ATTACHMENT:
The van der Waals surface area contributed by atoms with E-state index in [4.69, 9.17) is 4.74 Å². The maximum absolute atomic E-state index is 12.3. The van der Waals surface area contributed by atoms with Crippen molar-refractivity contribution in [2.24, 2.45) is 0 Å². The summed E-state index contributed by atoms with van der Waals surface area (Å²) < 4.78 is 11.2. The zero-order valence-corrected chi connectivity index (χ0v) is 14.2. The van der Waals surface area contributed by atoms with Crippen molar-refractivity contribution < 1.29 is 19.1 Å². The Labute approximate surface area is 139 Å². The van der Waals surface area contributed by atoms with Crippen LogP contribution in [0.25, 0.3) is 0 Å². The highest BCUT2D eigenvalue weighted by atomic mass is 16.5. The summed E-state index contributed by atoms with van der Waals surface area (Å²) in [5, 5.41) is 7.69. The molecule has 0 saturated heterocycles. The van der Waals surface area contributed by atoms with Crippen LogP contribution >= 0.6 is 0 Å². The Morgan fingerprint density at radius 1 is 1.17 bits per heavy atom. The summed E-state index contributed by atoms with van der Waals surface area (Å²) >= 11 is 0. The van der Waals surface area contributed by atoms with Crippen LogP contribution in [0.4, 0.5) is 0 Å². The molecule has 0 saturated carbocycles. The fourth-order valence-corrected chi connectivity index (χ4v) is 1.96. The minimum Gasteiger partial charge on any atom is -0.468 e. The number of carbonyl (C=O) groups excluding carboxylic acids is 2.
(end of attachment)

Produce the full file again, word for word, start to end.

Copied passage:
The van der Waals surface area contributed by atoms with E-state index in [4.69, 9.17) is 4.74 Å². The maximum absolute atomic E-state index is 12.3. The van der Waals surface area contributed by atoms with Crippen molar-refractivity contribution in [2.24, 2.45) is 0 Å². The summed E-state index contributed by atoms with van der Waals surface area (Å²) < 4.78 is 11.2. The zero-order valence-corrected chi connectivity index (χ0v) is 14.2. The van der Waals surface area contributed by atoms with Crippen molar-refractivity contribution < 1.29 is 19.1 Å². The Labute approximate surface area is 139 Å². The van der Waals surface area contributed by atoms with Crippen LogP contribution in [0.25, 0.3) is 0 Å². The highest BCUT2D eigenvalue weighted by atomic mass is 16.5. The summed E-state index contributed by atoms with van der Waals surface area (Å²) in [5, 5.41) is 7.69. The molecule has 0 saturated heterocycles. The van der Waals surface area contributed by atoms with Crippen LogP contribution >= 0.6 is 0 Å². The Morgan fingerprint density at radius 1 is 1.17 bits per heavy atom. The summed E-state index contributed by atoms with van der Waals surface area (Å²) >= 11 is 0. The van der Waals surface area contributed by atoms with Crippen LogP contribution in [0.4, 0.5) is 0 Å². The molecule has 0 saturated carbocycles. The fourth-order valence-corrected chi connectivity index (χ4v) is 1.96. The minimum Gasteiger partial charge on any atom is -0.468 e. The number of carbonyl (C=O) groups excluding carboxylic acids is 2.